*Serena Williams is set to miss the entire World Team Tennis season with a foot injury, reports the Washington Post. She was meant to team up with sister Venus for the Washington Kastles this year but the injury has put paid to those plans. “I’m very disappointed that I won’t be able to play in the WTT matches this season,” Williams said in an official statement. “It is always such a fun experience and I love interacting with the fans in the cities that I don’t often have the opportunity to play in during the rest of the year.”

*Briton Richard Bloomfield is the latest pro to blast the Lawn Tennis Association (LTA) following his incredible run to the semifinals of last week’s Campbell’s Hall of Fame Tennis Championships in Newport, RI. The 27-year-old has jumped 260 places to 292 in the world and was quick to criticise Britain’s governing body for their lack of support afterwards. “I think it needs a real shake-up,” he said before revealing the only contact he’d had from the LTA following his run was from current Davis Cup captain Leon Smith. “I got a text off Leon and that was about it. Leon is Davis Cup captain so he’s obliged to do stuff like that.” He also went on to slam the current funding policy from the LTA: “They keep on changing it,” he said. “Just have a good solid system where everybody knows if you win this tournament you get a certain amount, if you don’t then you don’t get anything. Then you know where you stand, whereas at the moment it’s a little bit up and down what you get.”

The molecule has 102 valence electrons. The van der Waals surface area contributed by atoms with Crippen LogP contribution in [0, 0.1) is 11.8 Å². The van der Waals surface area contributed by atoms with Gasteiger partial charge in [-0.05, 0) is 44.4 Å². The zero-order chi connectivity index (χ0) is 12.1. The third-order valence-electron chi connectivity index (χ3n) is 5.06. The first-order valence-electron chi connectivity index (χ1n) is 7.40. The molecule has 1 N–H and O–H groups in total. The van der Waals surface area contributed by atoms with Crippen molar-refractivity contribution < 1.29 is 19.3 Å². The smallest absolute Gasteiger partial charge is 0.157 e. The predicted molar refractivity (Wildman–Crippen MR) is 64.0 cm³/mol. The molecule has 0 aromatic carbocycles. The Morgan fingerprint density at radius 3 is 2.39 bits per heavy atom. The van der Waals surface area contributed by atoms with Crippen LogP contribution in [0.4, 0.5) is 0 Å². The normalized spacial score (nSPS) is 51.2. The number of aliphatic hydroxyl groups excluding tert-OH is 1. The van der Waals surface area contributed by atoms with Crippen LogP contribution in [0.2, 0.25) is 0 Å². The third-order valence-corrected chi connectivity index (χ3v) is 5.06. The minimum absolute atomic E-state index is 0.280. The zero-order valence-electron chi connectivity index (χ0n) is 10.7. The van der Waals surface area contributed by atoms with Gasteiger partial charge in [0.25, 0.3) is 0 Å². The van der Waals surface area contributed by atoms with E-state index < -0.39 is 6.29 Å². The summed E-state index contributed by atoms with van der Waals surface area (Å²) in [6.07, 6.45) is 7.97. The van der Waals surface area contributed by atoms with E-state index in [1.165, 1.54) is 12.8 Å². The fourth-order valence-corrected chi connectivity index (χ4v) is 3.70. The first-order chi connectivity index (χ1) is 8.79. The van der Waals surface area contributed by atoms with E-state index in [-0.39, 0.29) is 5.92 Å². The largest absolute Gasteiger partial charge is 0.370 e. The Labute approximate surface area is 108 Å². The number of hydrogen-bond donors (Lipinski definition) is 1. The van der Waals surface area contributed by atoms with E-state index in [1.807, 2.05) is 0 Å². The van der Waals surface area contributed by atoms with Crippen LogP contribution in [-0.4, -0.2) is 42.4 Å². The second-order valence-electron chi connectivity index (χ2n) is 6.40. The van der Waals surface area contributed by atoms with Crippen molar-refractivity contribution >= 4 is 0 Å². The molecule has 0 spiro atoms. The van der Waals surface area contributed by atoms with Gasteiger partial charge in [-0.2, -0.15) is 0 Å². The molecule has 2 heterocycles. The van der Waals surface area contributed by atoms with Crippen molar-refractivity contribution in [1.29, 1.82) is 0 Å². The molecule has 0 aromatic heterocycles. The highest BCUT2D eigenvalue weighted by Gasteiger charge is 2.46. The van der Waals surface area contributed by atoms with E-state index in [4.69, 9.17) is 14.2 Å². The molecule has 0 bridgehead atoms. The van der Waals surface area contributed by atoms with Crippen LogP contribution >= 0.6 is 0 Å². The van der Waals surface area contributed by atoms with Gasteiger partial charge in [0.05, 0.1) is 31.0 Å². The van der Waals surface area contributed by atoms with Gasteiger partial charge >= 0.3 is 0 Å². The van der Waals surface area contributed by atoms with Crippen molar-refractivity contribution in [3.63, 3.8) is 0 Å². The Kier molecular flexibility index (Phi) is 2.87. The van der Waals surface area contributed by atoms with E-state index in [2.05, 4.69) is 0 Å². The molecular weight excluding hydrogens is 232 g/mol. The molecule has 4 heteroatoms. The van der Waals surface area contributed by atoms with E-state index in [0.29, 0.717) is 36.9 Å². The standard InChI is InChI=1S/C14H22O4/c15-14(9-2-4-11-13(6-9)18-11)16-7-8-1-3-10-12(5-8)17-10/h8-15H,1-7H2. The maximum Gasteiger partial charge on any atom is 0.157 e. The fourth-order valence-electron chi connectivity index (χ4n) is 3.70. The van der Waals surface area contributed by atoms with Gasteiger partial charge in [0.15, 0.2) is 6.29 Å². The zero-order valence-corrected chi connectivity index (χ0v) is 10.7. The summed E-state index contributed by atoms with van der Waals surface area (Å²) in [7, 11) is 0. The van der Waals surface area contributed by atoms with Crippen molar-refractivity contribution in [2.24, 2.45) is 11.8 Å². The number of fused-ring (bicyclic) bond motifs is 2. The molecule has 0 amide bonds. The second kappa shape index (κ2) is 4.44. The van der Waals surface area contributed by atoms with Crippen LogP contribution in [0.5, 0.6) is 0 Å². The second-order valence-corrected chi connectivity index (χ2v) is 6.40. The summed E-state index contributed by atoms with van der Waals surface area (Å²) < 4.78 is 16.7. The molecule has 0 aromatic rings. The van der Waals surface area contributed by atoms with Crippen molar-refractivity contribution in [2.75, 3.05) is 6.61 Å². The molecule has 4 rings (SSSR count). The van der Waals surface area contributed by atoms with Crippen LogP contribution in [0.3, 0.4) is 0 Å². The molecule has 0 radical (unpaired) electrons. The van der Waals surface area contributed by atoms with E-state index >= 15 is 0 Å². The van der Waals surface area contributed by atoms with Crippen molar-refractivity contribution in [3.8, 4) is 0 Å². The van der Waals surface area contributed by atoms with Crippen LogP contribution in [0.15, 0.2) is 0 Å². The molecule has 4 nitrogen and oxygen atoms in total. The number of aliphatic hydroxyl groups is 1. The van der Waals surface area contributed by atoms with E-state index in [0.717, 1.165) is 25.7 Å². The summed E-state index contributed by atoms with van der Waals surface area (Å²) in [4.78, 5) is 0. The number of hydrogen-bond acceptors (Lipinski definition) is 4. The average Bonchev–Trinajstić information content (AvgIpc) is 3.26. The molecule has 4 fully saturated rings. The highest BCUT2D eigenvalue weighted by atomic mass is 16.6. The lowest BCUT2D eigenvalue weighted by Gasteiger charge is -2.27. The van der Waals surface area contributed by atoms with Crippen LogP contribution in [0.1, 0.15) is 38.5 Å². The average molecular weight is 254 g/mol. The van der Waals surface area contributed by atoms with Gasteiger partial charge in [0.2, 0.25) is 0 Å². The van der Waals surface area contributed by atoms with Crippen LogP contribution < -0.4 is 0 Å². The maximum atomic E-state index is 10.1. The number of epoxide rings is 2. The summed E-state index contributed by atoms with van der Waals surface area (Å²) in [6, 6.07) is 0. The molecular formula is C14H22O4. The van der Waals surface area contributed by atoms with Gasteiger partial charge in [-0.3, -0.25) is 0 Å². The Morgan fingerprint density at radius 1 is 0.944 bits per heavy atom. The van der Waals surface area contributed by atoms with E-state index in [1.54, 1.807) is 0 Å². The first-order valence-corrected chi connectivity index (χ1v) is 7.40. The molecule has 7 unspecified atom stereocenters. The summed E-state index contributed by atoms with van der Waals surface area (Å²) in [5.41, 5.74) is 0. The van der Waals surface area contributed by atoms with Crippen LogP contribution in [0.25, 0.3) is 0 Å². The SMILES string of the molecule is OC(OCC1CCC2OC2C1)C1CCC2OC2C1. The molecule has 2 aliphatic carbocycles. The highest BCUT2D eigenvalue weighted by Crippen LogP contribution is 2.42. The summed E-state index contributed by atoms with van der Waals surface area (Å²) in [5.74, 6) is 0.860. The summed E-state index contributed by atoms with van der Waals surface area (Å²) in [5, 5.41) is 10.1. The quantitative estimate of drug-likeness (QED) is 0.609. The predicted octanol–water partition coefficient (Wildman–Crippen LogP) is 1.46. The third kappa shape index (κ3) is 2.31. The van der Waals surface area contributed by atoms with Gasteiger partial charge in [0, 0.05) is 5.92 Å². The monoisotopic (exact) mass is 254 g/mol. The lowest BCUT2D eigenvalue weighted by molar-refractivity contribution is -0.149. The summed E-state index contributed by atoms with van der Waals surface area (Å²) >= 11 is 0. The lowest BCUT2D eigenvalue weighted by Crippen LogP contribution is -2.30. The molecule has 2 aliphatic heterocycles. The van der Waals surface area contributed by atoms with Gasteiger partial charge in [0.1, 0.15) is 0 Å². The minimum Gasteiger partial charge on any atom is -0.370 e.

*British Davis Cup captain Leon Smith praised the spirit of his young team after their 5-0 whitewash of Turkey saved them from relegation to the bottom tier of Davis Cup play. He was also quick to reinforce the point that world No. 4 Andy Murray was welcome to return to Davis Cup play whenever he so wishes. “When he wants to come back of course we’ll love that because he’s one of the world’s best players and any team would love to have Andy Murray in it,” he said. “We’re all friends with [him], we’ve all got close relationships with him, and that positivity is something that we enjoy.”

*Czech female star Iveta Benesova spoke of her relief following her first win in two months in her home tournament the ECM Prague Open this week. The No. 68 in the world was not long ago her country’s leading lady but since winning her second WTA title at Fes in May she has won only two matches. “I am happy to win like this,” said Benesova. “It wasn’t a simple match, I really had to fight. I know I have talent but I need to work harder. I want to be ranked in the 20s again.” You can see how the rest of the Czech hopefuls got on at the WTA site.

*French newspaper L’Equipe is reporting that Richard Gasquet will return from his current back/rib injury at Gstaad in two weeks’ time.

*Sweden may continue their trend of bringing former stars out of retirement for Davis Cup play if current injuries and losses of form continue. This time Thomas Johansson is the former player talking of a cameo. “It’s tempting, but I don’t know if my body can go five sets,” he said. “[But I am] training hard.”

*Spaniard Rafa Nadal was left in floods of tears following his country’s victory over The Netherlands in Sunday’s FIFA World Cup Final and even led the celebrations alongside the Spanish team and the Spanish Royal Family on the team’s return to Madrid. Nadal had been at the match in South Africa and in the changing room after the game even took his trademark “bite” out of the golden trophy. “I cried like a baby,” he told Spanish newspaper Marca. “We have to celebrate for a whole year, because this is unbelievable. It is very difficult to repeat this.”